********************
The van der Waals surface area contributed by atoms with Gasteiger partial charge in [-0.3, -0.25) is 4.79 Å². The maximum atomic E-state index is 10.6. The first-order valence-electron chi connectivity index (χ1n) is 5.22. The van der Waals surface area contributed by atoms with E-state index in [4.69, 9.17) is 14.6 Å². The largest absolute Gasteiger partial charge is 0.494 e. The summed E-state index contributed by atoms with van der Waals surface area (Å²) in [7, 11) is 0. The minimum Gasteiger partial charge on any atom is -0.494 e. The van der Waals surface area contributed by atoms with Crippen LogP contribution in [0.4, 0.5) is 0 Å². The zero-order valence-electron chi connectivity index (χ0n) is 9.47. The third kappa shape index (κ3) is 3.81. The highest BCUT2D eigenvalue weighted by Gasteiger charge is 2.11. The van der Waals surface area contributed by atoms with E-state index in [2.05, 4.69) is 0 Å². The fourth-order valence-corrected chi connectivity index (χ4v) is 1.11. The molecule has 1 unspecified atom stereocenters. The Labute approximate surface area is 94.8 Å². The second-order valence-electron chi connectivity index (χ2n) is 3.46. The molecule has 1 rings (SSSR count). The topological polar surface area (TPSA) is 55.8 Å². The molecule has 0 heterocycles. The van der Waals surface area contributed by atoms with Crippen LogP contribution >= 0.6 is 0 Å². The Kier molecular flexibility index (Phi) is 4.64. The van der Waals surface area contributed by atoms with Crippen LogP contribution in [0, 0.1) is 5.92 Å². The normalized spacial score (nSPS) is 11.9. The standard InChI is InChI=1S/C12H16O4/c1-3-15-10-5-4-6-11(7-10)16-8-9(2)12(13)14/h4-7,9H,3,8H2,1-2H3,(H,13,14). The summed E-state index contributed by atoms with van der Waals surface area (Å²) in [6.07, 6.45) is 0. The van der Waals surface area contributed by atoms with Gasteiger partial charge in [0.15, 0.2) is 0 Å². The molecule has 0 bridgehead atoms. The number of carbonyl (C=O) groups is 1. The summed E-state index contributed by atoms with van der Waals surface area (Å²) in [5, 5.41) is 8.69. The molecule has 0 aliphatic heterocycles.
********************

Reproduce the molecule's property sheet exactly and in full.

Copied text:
The van der Waals surface area contributed by atoms with Gasteiger partial charge in [-0.3, -0.25) is 4.79 Å². The maximum atomic E-state index is 10.6. The first-order valence-electron chi connectivity index (χ1n) is 5.22. The van der Waals surface area contributed by atoms with E-state index in [4.69, 9.17) is 14.6 Å². The largest absolute Gasteiger partial charge is 0.494 e. The summed E-state index contributed by atoms with van der Waals surface area (Å²) in [7, 11) is 0. The minimum Gasteiger partial charge on any atom is -0.494 e. The van der Waals surface area contributed by atoms with Crippen LogP contribution in [0.4, 0.5) is 0 Å². The zero-order valence-electron chi connectivity index (χ0n) is 9.47. The third kappa shape index (κ3) is 3.81. The highest BCUT2D eigenvalue weighted by Gasteiger charge is 2.11. The van der Waals surface area contributed by atoms with E-state index in [2.05, 4.69) is 0 Å². The fourth-order valence-corrected chi connectivity index (χ4v) is 1.11. The molecule has 1 unspecified atom stereocenters. The Labute approximate surface area is 94.8 Å². The second-order valence-electron chi connectivity index (χ2n) is 3.46. The molecule has 1 rings (SSSR count). The topological polar surface area (TPSA) is 55.8 Å². The molecule has 0 heterocycles. The van der Waals surface area contributed by atoms with Crippen LogP contribution >= 0.6 is 0 Å². The Kier molecular flexibility index (Phi) is 4.64. The van der Waals surface area contributed by atoms with Crippen LogP contribution in [0, 0.1) is 5.92 Å². The normalized spacial score (nSPS) is 11.9. The standard InChI is InChI=1S/C12H16O4/c1-3-15-10-5-4-6-11(7-10)16-8-9(2)12(13)14/h4-7,9H,3,8H2,1-2H3,(H,13,14). The summed E-state index contributed by atoms with van der Waals surface area (Å²) in [6.07, 6.45) is 0. The van der Waals surface area contributed by atoms with Gasteiger partial charge in [0.15, 0.2) is 0 Å². The molecule has 0 bridgehead atoms. The number of carbonyl (C=O) groups is 1. The summed E-state index contributed by atoms with van der Waals surface area (Å²) in [5, 5.41) is 8.69. The molecule has 0 aliphatic heterocycles.